It turns out that any Rotax used in factory demonstration service MUST have the heads and jugs pulled and the pistons and rings especially cleaned every 50 hours to get any kind of reliability. Nearly any retrofit electronic ignition is better than factory, which should be checked every 10 or 20 hours. The 50:1 oil mix can be any oil, and the plugs can be quite a number of different brands, but you must pull them for inspection and gapping at 10 hours. DON'T just clean them if they are dirty - find out WHY, fix it and put in new plugs. The carbs need to be jetted according to type of flying and air temperature. Also check the floats regularly as the guide pins in the float bowl wear the float ferrules, allowing the floats to cock, changing the float level and causing you to have fond thoughts of the Onan. It is possible to get 100 hrs between top cleaning if pure synthetic oil is used and the aircraft is flown in a very easy manner. That is risky, for one the rings freeze in the grooves, you stand a good chance of blow-by, loss of power, carbon, then scoring of the walls followed by a stoppage. The best solution is to get a handful of plugs, cylinder head and base gaskets, a torque wrench, spare float chamber and floats, spare main needles, the Rotax manual (such as it is) and do a top after fifty hours. Carefully examine the condition of everything, clean it carefully, reassemble and test it. Get to know the engine, keep an eye on it, and the CHT, and trash it after 500 hrs. Yes, you can get it bored, get new pistons and rings and a rebuilt crank, but then you would have an old, rebuilt engine for the cost of a new one. Some choice!

TEAM is working on new models...with a swing out engine mount to allow servicing the points on the Rotax. Of course, such engine mounting would be adoptable to Quickies and I will get working on the Quickie version.

Harold Little, Bradyville, TN

 

Dear Jim,

I still fly Quickie VH-LQI as often as I can afford ... petrol is not far from $1.00 per liter. The Q-1 is just a very nice machine to fly. Strong cross winds don't worry me at all.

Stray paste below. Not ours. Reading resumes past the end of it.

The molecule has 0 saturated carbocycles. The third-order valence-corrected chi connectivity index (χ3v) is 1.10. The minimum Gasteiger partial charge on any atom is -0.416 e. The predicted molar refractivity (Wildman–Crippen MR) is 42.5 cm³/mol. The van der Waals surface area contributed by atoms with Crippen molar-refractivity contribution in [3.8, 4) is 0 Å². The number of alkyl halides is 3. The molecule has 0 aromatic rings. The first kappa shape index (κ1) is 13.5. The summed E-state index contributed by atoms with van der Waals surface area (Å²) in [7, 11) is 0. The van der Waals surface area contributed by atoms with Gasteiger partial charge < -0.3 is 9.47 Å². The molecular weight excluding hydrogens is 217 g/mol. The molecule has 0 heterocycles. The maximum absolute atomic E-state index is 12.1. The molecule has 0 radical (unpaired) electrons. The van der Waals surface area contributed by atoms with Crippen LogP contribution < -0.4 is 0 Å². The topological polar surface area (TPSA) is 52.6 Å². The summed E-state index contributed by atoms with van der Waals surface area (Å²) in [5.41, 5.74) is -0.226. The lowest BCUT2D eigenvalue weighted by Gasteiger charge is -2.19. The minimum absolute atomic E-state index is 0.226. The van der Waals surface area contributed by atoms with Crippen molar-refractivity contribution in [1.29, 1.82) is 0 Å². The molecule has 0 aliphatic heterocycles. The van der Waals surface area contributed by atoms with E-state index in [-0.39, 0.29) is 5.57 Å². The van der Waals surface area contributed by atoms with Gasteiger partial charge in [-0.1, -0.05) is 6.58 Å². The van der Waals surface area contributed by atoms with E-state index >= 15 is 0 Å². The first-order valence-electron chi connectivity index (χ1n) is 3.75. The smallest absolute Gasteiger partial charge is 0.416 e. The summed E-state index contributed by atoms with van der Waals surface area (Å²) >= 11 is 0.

Back in April, 3 fellows and a test pilot from our CAA showed up to test my Quickie. The test pilot flew it in "dead calm" in spite of nearly 25 Kg over-weight at take off. He was gone nearly an hour. He said it is a little gem, and did all the stalls, dives, etc. He did a fair job when he landed and said he would rather not do the takeoff and landing tests as he did not know how to slow it down and did not want to give me some wrong distances. So he wanted me to do it. They set up the camera where they thought I'd be at 50 feet and were too far off to even get me in the camera. Landing distances the first time from 50 ft. was 80 ft. and then about 50 ft. every time after that. To save time, they wanted me to take off, do a turn about 200 ft. and come in to land over the 50 ft. height. They told me to "break the law". I had to do 10 of these where they put a mark at every stop. They were surprised a 66-year-old farmer could fly so precisely. When I bring the speed down to 60 knots, I can feel the wing sag slightly and know I have far more drag. At 50 ft. high I throttle off and immediately sideslip to just off the ground with no speed increase. As I want some good figures on my certificate, I fly it onto the ground right there and brake fairly hard. My brake pads have a piece of grinding wheel for wear pads - they are always effective. On the 10th landing, both tires were smoking (it was a warm day on a sealed runway).

The officials complimented me on the test and said the certificate, first in type in Australia, would be posted next week. It is now several weeks later and the letter has not come. Such is the way with RED TAPE in Australia.

On the 400 mile trip home, I could land on a pencil line with the windsock straight out in a cross wind.

Gordon Laubsch, Kapunda, South Australia

 

 

Here are some of the construction details of the Jinx Hawks/Brock McCaman engine mount for the Rotax 503's that they both used.

 

 

 

 

 

Dear Jim,

The only thing I did differently from Jinx on the engine mount is the use of only 4 plies of BID for the top reinforcements as I have mentioned before. The mount itself is just like the drawings except I used 3/4" tube where he calls out 11/16. I did not make an entire 3/8" mounting plate like Jinx did, but rather used two 2" wide by 3/8" thick bars I got from LEAF. They have worked just fine.

This is short ... I know. I will provide some more details in my next letter ... along with some drawings that will hopefully make sense. Take care and let me hear from you. Sincerely,

Norman Howell

 

 

Call the guys back from coffee, Daddy. I'm bringin' the jig back in now.